9. Wheel – Was it a scientific discovery, an accident, or a profound invention? The world may never know. We might not know which Joe Schmoe caveman first invented/discovered/tripped over the wheel but it simply must be noted in a list of greatest discoveries. It changed our world profoundly and cannot be ignored. Ugh.
10. Invisibility Cloak – I remember this from back in my Dungeons and Dragons days! Sounding like it came straight off of James’ Bond’s wish list or out of the pages of the latest Harry Potter novel, the invisibility cloak has become reality. Mind you, I imagine this will turn out to be one of those less-than-better things for the most part, it does have a romantic sound to it. While I have to say that I do believe the invisibility cloak is one of the ten most important scientific discoveries in the world, I also find it to be one of the scariest – It’s just one of those things where you shake your head and mutter, “Nothing good will come of this.”
So there you have it – My top ten list of the world’s greatest scientific discoveries. Have you thought up your own list? I know that, even as I wrote this, I came up with so many other ideas – it was really difficult to limit myself. Hopefully this list got your brain working on some other ideas as well!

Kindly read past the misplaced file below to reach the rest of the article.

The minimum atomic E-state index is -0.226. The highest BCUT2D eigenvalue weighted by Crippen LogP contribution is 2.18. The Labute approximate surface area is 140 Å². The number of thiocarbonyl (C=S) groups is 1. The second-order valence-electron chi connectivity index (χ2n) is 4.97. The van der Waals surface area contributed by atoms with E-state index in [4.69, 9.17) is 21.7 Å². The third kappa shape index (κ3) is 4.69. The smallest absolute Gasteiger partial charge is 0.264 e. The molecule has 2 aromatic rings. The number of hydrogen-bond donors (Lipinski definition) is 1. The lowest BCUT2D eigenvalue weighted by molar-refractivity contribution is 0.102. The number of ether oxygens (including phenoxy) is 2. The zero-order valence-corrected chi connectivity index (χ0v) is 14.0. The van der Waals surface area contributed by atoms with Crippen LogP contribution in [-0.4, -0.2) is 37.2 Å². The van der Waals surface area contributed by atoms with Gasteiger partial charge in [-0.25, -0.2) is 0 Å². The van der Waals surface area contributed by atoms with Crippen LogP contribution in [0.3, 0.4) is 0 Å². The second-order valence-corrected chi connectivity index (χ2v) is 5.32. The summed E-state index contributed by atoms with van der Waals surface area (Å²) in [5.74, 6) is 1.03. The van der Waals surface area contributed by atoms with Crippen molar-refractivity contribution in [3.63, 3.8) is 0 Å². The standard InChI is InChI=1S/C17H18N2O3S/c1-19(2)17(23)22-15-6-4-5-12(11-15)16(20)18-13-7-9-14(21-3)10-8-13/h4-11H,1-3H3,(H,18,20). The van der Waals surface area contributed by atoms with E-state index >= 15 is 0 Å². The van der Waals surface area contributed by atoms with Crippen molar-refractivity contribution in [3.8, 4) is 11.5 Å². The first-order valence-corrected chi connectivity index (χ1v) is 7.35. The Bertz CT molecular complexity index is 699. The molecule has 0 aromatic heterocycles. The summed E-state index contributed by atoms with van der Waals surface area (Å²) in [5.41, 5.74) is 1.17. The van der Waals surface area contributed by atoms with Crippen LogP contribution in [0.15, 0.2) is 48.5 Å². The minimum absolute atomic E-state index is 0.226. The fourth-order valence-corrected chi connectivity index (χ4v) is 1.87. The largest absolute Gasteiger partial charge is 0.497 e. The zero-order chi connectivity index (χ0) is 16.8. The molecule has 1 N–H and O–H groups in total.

History texts and teachers throughout my life.
http://science.howstuffworks.com/invisibility-cloak.htm – How the Invisibility Cloak Works
http://en.wikipedia.org/wiki/Computer – General information about how computers came into being.
http://www.newworldencyclopedia.org/entry/Photosynthesis – The Study of Photosynthesis described
http://www.becomehealthynow.com/article/anatom/703 – What is Anatomy?
http://science.discovery.com/brink/top-ten/accidental-inventions/inventions-01.html – Penicillin and how it came to be.
http://science.discovery.com/brink/top-ten/accidental-inventions/inventions-05.html – The Birth of Plastic